Cockpit Scuppers Redux
This page was last updated on 6 June 2004.
For three seasons, and even back into the
restoration work before, the cockpit scuppers had been a headache.
Earlier, during the main restoration, I had removed the original
fiberglass through-hull tubes and replaced them with flanged bronze
seacocks. Dumbly, I placed the seacocks in the same place that the
original tubes had been, but this created alignment and space issues in
the tight area beneath the cockpit. Had I known better, or even
thought about it more, I could have simply changed the location of these
seacocks, thereby eliminating many of the issues I faced down the
road. It's always a learning experience, and there's always room for
the fiberglass "Y"-type fittings beneath the cockpit began to
fail, I decided during the winter of 2004 to address these fittings once
and for all, and replaced them with new bronze drains--a not-insignificant
project by any means. While I was pleased with the new fittings, I
found, once the boat was launched, that the new hoses I had installed were
not allowing water to drain properly. With the shortsightedness
borne of intense frustration, I had, after literally days of fighting,
installed long hoses that formed sharp loops between the cockpit fittings
and the seacocks. It was the only way I could get hardwall,
reinforced hoses to fit in the space. Testing at the time, with the
boat on the hard, indicated that the scuppers drained just fine.
Memory Aids: (All open in new
here to go back to 2000 and read all about the original scuppers, and some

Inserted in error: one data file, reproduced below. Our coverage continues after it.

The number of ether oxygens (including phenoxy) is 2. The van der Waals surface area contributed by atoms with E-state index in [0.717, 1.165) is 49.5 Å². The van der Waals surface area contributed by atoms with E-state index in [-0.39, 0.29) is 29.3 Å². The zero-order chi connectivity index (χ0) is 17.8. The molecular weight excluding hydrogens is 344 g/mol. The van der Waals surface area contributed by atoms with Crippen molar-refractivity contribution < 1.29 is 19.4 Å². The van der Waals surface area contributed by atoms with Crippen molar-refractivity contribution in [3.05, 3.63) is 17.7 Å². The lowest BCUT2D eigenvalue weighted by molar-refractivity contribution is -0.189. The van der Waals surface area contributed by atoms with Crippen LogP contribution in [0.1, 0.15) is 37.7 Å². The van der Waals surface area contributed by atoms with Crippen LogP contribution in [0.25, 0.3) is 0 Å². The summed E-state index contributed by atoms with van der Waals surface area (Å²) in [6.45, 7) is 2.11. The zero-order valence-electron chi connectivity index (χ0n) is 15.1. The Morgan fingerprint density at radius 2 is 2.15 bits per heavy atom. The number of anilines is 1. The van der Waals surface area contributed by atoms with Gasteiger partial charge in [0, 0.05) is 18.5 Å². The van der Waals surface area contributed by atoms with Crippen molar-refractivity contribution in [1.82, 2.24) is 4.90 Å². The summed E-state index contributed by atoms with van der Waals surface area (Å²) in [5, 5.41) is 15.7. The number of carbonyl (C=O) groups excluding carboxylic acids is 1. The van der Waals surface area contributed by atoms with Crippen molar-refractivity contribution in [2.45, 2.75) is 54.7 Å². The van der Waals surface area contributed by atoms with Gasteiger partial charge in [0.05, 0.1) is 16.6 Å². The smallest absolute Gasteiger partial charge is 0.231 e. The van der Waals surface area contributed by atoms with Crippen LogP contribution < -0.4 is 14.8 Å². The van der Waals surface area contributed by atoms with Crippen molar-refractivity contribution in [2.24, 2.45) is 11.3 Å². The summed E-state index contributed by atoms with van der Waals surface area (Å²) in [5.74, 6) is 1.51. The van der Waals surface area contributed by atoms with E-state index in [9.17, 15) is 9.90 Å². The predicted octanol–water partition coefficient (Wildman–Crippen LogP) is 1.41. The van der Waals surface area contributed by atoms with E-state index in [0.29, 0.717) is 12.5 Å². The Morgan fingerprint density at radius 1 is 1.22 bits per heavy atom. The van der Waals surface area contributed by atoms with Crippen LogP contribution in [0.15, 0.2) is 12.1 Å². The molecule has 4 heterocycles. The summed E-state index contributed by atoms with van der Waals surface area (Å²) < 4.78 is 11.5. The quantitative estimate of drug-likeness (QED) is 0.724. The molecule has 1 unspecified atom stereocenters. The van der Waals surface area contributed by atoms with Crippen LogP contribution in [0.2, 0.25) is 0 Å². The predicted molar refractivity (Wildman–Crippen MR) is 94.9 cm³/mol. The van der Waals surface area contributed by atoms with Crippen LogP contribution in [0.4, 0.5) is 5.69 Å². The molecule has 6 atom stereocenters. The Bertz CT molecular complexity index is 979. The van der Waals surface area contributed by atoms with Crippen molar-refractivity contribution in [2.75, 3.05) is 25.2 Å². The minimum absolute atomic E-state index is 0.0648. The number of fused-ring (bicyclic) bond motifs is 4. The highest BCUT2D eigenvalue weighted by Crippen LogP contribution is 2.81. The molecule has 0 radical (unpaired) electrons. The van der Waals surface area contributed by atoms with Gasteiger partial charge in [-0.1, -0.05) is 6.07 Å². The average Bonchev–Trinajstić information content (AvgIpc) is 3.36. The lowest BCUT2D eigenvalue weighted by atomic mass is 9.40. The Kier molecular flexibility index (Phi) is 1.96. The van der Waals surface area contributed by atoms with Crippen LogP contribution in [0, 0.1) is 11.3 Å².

interim repairs from 2003.
Click here to go
back to 2000 and read about the seacocks I installed.
Click here to return to January
2004 and read about my new cockpit fittings and ill-conceived hoses.
For the first few weeks of the 2004 season, I
dealt with the annoyance of discovering that the scupper hoses did not
allow water to drain properly from the cockpit. The severe loops,
and the fact that the loops extended below the waterline, prevented
efficient drainage, and even allowed wave-induced sea water into the
cockpit in small amounts, under certain circumstances. Several
times, after rainy periods, I would go out to the boat to find 3" of
water sloshing in the cockpit, which had to be manually pumped out.
This was stupid; however, I was frustrated, since I had fought with every
type of hose known to man over the past few years, and especially back in
January. Despite my large and comfortable cockpit access hatch, the
access was still ridiculous, and the space between the cockpit fittings
and the seacock nipples--and the variance in angles between the
two--prevented any sort of successful hose installation.
Nonetheless, I knew I had to deal with the
problem--and now. And, reluctantly, I thought I knew the
These photos show the port (left) and
starboard hoses just before I removed them for replacement with my new
short ones. The fact that both are pulled down so low is a result of
my attempts during the previous weeks to make the hoses work; pulling the
loops down seemed to help when first done, but didn't have any overall
I had always eschewed the use of
automotive-type radiator hose for below-waterline fittings, believing that
it was normally better to chose one of the extra heavy-duty
marine-application hoses with their dense, thick rubber hardwalls and